We adapt the Gupta-Edwards theory of wormlike main-chain nematics to the case of finite-length polymers. The thermodynamic parameters of lyotropic and thermotropic phase transitions are obtained for arbitrary polymer lengths and we find that the crossover between long- and short-chain regimes takes place for polymers of relatively low chain length (shorter than the persistence length). We show that this is related to the fact that in the nematic phase there are two qualitatively different length scales, which are analogous to the persistence length in the isotropic phase. One scale, ξ⊥, defines the contour length associated with independent fluctuations of chain segments about the nematic director and decreases with the nematic field. Another scale, ξ‖, determines the correlation length of the longitudinal component of the tangent vector. This size is larger than ζ⊥ and increases exponentially with the strength of the nematic interaction. This allows one to identify an intermediate range of chain length ξ⊥ ≪ L ≪ ξ‖, in which the isotropic-nematic phase transition is determined by the long-chain limit but the single-molecule conformation is practically a straight line. The implications of our results for the crystallization of short polymers, such as normal alkanes, are discussed.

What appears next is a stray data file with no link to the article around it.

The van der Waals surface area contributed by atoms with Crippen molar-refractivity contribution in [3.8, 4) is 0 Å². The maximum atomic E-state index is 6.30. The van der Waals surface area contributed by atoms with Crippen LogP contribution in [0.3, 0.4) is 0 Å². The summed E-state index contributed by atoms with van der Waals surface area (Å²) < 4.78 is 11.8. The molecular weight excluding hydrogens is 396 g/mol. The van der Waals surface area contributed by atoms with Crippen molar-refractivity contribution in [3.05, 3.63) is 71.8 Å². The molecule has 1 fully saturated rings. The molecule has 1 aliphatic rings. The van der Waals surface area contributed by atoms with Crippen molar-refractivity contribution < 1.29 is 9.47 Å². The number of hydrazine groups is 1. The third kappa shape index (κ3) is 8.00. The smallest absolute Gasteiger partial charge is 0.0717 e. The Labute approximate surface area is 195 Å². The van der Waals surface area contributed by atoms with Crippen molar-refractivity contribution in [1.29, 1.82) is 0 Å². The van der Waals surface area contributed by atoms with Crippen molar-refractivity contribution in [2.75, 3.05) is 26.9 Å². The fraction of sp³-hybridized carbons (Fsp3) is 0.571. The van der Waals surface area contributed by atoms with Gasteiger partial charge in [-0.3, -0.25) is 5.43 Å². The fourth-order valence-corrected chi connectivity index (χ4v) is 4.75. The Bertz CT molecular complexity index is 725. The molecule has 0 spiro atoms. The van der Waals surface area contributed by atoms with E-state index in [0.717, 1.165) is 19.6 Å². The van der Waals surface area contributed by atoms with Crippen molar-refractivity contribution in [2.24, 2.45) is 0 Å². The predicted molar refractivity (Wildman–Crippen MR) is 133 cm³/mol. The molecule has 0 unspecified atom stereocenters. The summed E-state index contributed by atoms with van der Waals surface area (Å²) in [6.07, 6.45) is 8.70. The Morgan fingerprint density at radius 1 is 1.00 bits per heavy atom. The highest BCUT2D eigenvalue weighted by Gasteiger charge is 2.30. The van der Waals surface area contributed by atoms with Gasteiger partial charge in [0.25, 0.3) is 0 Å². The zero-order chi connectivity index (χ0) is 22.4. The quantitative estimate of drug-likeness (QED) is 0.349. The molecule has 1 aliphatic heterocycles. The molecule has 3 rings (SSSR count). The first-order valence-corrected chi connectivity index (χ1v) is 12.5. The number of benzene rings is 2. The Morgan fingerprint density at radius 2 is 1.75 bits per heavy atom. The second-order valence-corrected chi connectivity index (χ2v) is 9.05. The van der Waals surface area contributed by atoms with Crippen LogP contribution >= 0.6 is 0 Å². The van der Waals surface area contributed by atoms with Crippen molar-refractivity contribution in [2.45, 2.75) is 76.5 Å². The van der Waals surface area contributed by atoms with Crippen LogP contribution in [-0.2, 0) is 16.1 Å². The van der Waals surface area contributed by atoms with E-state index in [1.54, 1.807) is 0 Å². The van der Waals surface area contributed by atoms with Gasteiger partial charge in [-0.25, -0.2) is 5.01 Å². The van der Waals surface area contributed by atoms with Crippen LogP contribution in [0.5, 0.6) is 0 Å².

|Number of pages||11|
|State||Published - 1 Dec 1995|